The engagement was broken off in A second proposal came from one of her father's former pupils, the Dante scholar Charles Cayley , who was refused in but became a lifelong friend. The third candidate for her hand was the painter John Brett , who did at least two portraits of her and is believed to be the rejected admirer in her forthright poem 'No, Thank you, John'.

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Christina Rossetti's appearance at this time—pale, narrow-jawed, with large-lidded eyes and long, uncurled hair—might be seen as a prototype for the introspective, melancholy Pre-Raphaelite female, a look which later went through many exaggerations in her brother Gabriel's paintings. Even before the disfiguring condition of Graves' disease was diagnosed in , she lost her looks rapidly.

Photographs of her from the s show a stout, swarthy, undistinguished-looking Victorian matron.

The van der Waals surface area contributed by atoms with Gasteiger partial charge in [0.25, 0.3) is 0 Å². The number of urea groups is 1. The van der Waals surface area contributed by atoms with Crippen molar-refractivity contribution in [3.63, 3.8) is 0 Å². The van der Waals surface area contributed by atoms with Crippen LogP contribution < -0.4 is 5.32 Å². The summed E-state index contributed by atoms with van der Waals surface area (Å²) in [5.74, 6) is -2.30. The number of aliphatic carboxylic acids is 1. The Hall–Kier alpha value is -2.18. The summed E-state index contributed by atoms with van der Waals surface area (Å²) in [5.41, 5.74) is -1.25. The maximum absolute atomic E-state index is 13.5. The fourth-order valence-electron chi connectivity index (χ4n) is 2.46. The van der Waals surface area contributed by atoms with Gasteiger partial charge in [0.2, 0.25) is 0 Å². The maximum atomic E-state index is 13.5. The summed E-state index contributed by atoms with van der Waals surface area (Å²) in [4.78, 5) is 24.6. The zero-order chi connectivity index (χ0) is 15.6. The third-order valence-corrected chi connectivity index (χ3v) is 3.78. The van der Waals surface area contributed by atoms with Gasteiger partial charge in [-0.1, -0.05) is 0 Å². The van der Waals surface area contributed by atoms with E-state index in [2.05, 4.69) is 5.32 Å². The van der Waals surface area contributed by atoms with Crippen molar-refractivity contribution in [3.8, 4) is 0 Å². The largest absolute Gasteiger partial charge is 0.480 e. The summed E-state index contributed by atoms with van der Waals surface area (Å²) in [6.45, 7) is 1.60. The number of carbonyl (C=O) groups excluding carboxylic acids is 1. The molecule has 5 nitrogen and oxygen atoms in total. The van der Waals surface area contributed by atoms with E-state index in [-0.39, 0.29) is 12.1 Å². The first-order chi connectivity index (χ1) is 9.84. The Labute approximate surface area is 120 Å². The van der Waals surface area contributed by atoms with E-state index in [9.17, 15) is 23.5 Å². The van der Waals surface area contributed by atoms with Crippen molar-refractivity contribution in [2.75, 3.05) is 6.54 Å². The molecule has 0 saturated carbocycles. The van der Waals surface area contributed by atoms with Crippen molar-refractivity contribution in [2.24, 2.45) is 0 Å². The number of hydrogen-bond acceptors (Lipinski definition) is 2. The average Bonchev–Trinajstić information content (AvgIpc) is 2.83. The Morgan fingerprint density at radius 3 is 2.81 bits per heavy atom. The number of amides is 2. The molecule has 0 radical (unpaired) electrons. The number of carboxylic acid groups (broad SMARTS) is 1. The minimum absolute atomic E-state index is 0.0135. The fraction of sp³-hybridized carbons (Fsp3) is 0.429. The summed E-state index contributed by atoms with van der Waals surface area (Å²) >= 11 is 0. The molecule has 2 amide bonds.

She was aware of this; her letters often refer to her altered appearance, generally in a wryly humorous way: 'Still I am weak and less ornamental than society may justly demand' 1 Sept , Letters of Christina Rosetti , 1. For a fat poetess is incongruous, especially when seated by the grave of buried hope' 26 July , Thomas , Self-consciousness about the way she looked may also have led to her later reclusive habits.

Her ill health was lifelong; she suffered at various times from breathlessness, a persistent cough, angina, neuralgia, and sundry abscesses and swellings, which combined to prevent her from going out and led to her spending part of each winter at lodging-houses on the south coast of England. However distressing these symptoms, her chronic invalidism had the effect of absolving her from the need to leave home to work as a governess and, in providing an excuse for refusing invitations, they gave her time to herself.